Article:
Volume 7 Supplement 6

23rd European Society for Animal Cell Technology (ESACT) Meeting: Better Cells for Better Health

Open Access

Effects of perfusion processes under limiting conditions on different Chinese Hamster Ovary cells

  • Anica Lohmeier1Email author,
  • Tobias Thüte1,
  • Stefan Northoff2,
  • Jeff Hou3,
  • Trent Munro3 and
  • Thomas Noll1, 4
BMC Proceedings20137(Suppl 6):P64

https://doi.org/10.1186/1753-6561-7-S6-P64

Published: 4 December 2013

Background

The use of perfusion culture to generate biopharmaceuticals is an attractive alternative to fed-batch bioreactor operation. The process allows for generation of high cell densities, stable culture conditions and a short residence time of active ingredients to facilitate the production of sensitive therapeutic proteins.

However, challenges remain for efficient perfusion based production at industrial scale, primarily complexity of required equipment and strategies adopted for downstream processing. For perfusion systems to be industrially viable there is a need to increase product yields from a perfusion-based platform.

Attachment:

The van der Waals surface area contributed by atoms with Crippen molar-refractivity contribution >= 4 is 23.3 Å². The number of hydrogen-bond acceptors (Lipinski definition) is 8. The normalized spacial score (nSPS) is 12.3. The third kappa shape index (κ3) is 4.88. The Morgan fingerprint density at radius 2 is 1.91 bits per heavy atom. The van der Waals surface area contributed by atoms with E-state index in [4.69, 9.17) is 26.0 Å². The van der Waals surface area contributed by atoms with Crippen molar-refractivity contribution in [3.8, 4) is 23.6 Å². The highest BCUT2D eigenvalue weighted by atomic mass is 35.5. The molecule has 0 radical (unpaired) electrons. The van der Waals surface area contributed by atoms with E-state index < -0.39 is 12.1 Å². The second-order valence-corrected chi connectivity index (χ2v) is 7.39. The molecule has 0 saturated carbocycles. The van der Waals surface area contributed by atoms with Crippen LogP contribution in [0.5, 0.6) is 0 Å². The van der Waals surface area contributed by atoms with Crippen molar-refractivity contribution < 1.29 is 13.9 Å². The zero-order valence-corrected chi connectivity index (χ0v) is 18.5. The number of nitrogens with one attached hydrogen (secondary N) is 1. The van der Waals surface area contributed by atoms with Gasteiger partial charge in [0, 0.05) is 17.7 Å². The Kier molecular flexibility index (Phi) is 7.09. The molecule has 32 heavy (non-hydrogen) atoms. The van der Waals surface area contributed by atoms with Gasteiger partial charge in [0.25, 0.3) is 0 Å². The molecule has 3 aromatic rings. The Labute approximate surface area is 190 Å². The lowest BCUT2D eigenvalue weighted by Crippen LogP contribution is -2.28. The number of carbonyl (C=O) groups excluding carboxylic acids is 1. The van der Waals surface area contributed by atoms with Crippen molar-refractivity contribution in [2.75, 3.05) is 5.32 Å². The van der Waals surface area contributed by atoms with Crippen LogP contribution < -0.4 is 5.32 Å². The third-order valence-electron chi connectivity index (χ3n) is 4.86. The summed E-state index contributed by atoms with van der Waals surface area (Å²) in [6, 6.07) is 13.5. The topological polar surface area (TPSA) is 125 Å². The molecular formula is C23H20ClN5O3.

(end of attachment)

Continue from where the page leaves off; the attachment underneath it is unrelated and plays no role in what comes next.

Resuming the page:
We have shown previously that one effective way to enhance the cell specific productivity is via glucose limitation [1, 2]. The mechanisms leading to an increased productivity under these glucose limiting conditions are still under investigation. Preliminary studies using proteomic analysis have indicated changes in histone acetylation [2].

In this work, we investigated the influence of glucose limited conditions on the production of two different recombinant proteins in perfusion processes.